Lately I’ve become fond of asking a deceptively simple question of senior leaders: “What’s your strategy?”
I ask it in a rather informal and nonchalant way, then brace myself to hear something that rarely answers my question. On one end of the spectrum, I get a medley of purpose, vision, and mission-like responses. On the other end I get blank stares, shoulder shrugs, and head scratches. Somewhere in the middle I’ll get a response akin to either “we have a detailed strategic plan” or “we don’t really have a strategy.”
Rarely do I get a crisp, clear answer in single sentence. Perhaps this is why so many people, mostly in large organizations, complain about a crisis of clarity.
It’s got me thinking about “The Sentence.” Now, if you don’t know the story of The Sentence…
As Peggy Noonan of The Wall Street Journal put it a few years ago:
“The Sentence comes from a story [journalist and pioneering Congresswoman] Clare Booth Luce told about a conversation she had in 1962 in the White House with her old friend John F. Kennedy. She told him, she said, that ‘a great man is one sentence.’ His leadership can be so well summed up in a single sentence that you don’t have to hear his name to know who’s being talked about. ‘He preserved the union and freed the slaves,’ or, ‘He lifted us out of a great depression and helped to win a World War.’ You didn’t have to be told ‘Lincoln’ or ‘FDR.’ She wondered what Kennedy’s sentence would be. She was telling him to concentrate, to know the great themes and demands of his time and focus on them. It was good advice. History has imperatives, and sometimes they are clear. Sometimes they are met, and sometimes not. When they’re clear and met, you get quite a sentence.”
It’s a legacy sentence. A retrospective, and focuses on the past. But I think the same logic can apply to strategy, which is focused on the future. That is, to steal Clare Booth Luce’s words, a great strategy is a sentence.
Let’s give it a go.
If you follow my blog you know my approach to strategy is the one I learned from Roger Martin, as contained in his book, Playing To Win. His strategic framework is an integrated cascade of five key questions: What is our winning aspiration? Where will we play? How will we win? What capabilities do we need? What management systems must we have?
To state your strategy in a sentence, though, you really just need the first three parts: winning aspiration, where to play, and how to win. The simple mad lib plug-n-play is basically some version of this:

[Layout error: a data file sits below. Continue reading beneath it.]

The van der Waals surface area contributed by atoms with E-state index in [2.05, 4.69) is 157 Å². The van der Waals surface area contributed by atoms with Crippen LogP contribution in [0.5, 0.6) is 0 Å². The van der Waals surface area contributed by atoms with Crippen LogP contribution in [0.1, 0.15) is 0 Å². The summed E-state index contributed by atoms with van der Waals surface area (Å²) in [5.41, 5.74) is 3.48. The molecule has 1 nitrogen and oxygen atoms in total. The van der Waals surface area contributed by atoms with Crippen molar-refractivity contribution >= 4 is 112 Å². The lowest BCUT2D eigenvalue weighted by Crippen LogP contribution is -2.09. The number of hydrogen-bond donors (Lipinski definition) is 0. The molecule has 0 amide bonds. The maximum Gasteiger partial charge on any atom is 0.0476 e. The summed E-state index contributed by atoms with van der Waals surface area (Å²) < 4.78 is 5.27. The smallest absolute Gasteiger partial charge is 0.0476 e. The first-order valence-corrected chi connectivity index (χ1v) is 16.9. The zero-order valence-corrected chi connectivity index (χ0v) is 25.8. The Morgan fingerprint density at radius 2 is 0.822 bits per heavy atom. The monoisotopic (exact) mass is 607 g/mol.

Achieve [Winning Aspiration] in [Where To Play] by [How To Win].
Your winning aspiration needs to spell out a clear win. It needs to be future-oriented, ambitious, and specific (thus measurable), contain a competitive element, and avoid a play-to-play goal. Your where-to-play needs some element of segmentation. Your how-to-win needs to capture your unique value proposition, your competitive advantage.
Here are some quick examples:
Capture the U.S. luxury performance sedan market by offering higher quality and competitive design for one-third less.
Have a top-ranked 5-star property in every market that will support a luxury hotel by providing a home-away-from-home, office-away-from-office experience.
Capture the short-haul air travel market with high-frequency flights and efficient service to secondary airports at a price that rivals driving.
Become the global leader in kidney disease treatment on the basis of biopharmaceutical research excellence.
Win the Wimbledon men’s singles title with an attacking serve-and-volley game.
You probably don’t need to be told “Lexus,” “Four Seasons,” “Southwest Airlines,” “Amgen,” or “Pete Sampras.”
Try it. State your strategy in a sentence. Done right, it prompts the questions of capabilities and systems you’ll need to produce the win you aspire to in the space you’ve chosen. It begs strategy’s magic question: what must be true for this strategy to a good one?
Share your sentence with those in your charge. Watch the glazed looks evaporate. Watch people sign up for the win.
Then when some smart-aleck strategy facilitator asks you what your strategy is, you can look him squarely in the eyes and lay him flat in a single breath.
Now that is a win.